Are you allowed to fly over National Parks in the U.S.? (General Aviation)?
I'm working on some flight plans and the places I'd like to go are covered in MOAs and National Parks. Is this a problem?
- 1 decade agoBest Answer
With the exception of the Grand Canyon and some volcano area's in Hawaii, it generally requested that pilots stay at least 2000 AGL when flying over national parks, national wildlife reserves. It is not mandated by any regulation.
You can fly through a MOA (VFR) with out anyones "permission" but extra caution should be observed as high speed, low level military aircraft could be with in it. IF the MOA is "hot" and your are IFR, traffic may be cleared through the area provided ATC can ensure IFR separation; otherwise, ATC will reroute or restrict nonparticipating IFR traffic.
- Bob RLv 61 decade ago
You need to look at the chart and determine the Wildlife and MOA areas. MOA's have a number. Look that number up on the chart to determine the extent of the activity.
Wildlife areas or National Parks usually have a minimum altitude that you must stay above. You can find this information on the chart or ask the flight briefing service for it.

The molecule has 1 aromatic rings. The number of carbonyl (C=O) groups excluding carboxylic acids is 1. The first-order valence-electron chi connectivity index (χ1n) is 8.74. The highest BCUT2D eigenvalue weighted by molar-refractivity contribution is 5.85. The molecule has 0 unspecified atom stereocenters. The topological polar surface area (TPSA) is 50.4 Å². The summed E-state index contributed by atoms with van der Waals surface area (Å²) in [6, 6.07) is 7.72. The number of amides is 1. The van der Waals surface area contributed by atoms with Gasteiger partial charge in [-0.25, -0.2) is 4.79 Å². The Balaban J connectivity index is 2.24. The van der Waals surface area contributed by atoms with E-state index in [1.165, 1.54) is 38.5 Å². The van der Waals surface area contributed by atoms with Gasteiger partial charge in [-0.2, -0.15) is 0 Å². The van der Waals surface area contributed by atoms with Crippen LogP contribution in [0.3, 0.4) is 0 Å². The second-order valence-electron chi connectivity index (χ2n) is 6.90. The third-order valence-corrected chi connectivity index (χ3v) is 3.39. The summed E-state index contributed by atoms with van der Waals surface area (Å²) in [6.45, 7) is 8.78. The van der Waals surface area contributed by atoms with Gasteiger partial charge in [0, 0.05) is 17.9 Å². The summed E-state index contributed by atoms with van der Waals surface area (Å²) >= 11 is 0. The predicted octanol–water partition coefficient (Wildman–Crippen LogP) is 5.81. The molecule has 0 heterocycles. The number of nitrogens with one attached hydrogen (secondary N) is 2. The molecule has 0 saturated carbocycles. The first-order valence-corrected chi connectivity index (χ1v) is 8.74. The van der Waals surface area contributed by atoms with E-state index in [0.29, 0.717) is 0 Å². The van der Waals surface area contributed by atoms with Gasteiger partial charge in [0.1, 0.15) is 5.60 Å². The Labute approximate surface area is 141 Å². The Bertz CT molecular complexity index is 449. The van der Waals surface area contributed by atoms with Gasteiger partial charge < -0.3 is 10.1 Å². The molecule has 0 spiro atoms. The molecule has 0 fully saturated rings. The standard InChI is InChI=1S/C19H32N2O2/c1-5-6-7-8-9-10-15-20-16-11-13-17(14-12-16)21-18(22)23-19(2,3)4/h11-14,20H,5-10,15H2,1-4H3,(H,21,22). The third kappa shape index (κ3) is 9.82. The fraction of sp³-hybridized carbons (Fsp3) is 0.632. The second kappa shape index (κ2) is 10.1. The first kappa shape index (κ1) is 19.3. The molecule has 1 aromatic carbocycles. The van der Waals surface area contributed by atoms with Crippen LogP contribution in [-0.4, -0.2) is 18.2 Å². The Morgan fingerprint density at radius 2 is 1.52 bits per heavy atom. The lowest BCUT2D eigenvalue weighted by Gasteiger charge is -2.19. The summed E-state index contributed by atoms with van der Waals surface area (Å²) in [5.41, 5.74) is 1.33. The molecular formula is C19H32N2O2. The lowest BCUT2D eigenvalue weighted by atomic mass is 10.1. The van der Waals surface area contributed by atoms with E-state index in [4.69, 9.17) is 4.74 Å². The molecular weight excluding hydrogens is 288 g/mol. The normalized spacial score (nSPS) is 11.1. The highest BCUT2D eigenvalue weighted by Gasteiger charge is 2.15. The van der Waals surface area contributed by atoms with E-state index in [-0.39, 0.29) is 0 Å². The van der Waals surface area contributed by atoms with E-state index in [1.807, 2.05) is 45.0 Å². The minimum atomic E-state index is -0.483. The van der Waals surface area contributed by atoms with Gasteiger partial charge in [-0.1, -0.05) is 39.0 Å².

- 1 decade ago
Hmm im not from the us and im not sure on their rules and regs for flying over wildlife places and national parks its ok in the uk as far as im aware but if you need to know more check in with the centre or ask a few guys at you flying club who may have knowledge about this kinda thing
- MarkLv 61 decade ago
Yes, you are allowed to fly over national parks and through Military Operating Areas.
National Parks are not depicted on aviation charts. Wildlife Areas are depicted; 2000' AGL there is a recommended--not required--minimum altitude.
MOAs are depicted; there is no restriction on your flying through them.
Restricted Areas and Prohibited Areas are depicted on aviation charts; flying through them could be a problem.Source(s): Private Pilot 101
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- TechwingLv 71 decade ago
It depends. There are some restrictions, such as minimum altitude requirements. The most obviously restricted area is the Grand Canyon, which has its own chart and is considered a Special Flight Rules Area; there are a lot of restrictions there.
- 1 decade ago
I believe it is 2000 ft for national parks, however that may not go for all of them. Just look at the charts.
- modelplus2000Lv 41 decade ago
You can fly over at 2000 ft. Got a great veiw of Mount Rushmore, and Crazy Horse that way.
- DoggzillaLv 61 decade ago
2000ft over the ones Ive flown over.